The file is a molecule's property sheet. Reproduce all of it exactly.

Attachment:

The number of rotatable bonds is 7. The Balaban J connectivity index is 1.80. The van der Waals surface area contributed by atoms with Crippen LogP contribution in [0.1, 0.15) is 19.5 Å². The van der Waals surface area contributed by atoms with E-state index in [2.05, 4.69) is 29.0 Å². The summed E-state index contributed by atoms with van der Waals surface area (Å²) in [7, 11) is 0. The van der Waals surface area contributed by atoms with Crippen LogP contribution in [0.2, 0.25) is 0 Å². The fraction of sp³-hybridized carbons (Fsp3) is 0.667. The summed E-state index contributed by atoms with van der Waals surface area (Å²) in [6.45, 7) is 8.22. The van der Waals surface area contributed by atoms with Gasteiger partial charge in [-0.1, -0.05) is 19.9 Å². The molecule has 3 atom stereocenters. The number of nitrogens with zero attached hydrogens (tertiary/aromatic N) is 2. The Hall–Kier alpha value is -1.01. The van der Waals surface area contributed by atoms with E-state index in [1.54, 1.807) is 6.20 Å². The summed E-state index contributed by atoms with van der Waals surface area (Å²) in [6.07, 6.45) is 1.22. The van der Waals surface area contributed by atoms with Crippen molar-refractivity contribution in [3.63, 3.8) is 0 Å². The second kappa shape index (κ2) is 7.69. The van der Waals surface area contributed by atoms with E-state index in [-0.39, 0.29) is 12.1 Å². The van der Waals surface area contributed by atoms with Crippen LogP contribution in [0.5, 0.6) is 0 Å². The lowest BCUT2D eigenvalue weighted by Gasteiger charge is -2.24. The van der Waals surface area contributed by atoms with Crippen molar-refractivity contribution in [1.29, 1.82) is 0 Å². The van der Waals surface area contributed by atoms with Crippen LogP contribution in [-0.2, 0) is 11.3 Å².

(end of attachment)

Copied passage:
The number of rotatable bonds is 7. The Balaban J connectivity index is 1.80. The van der Waals surface area contributed by atoms with Crippen LogP contribution in [0.1, 0.15) is 19.5 Å². The van der Waals surface area contributed by atoms with E-state index in [2.05, 4.69) is 29.0 Å². The summed E-state index contributed by atoms with van der Waals surface area (Å²) in [7, 11) is 0. The van der Waals surface area contributed by atoms with Crippen LogP contribution in [0.2, 0.25) is 0 Å². The fraction of sp³-hybridized carbons (Fsp3) is 0.667. The summed E-state index contributed by atoms with van der Waals surface area (Å²) in [6.45, 7) is 8.22. The van der Waals surface area contributed by atoms with Gasteiger partial charge in [-0.1, -0.05) is 19.9 Å². The molecule has 3 atom stereocenters. The number of nitrogens with zero attached hydrogens (tertiary/aromatic N) is 2. The Hall–Kier alpha value is -1.01. The van der Waals surface area contributed by atoms with E-state index in [1.54, 1.807) is 6.20 Å². The summed E-state index contributed by atoms with van der Waals surface area (Å²) in [6.07, 6.45) is 1.22. The van der Waals surface area contributed by atoms with Crippen molar-refractivity contribution in [3.63, 3.8) is 0 Å². The second kappa shape index (κ2) is 7.69. The van der Waals surface area contributed by atoms with E-state index in [-0.39, 0.29) is 12.1 Å². The van der Waals surface area contributed by atoms with Crippen LogP contribution in [0.5, 0.6) is 0 Å². The lowest BCUT2D eigenvalue weighted by Gasteiger charge is -2.24. The van der Waals surface area contributed by atoms with Crippen molar-refractivity contribution in [1.29, 1.82) is 0 Å². The van der Waals surface area contributed by atoms with Crippen LogP contribution in [-0.2, 0) is 11.3 Å².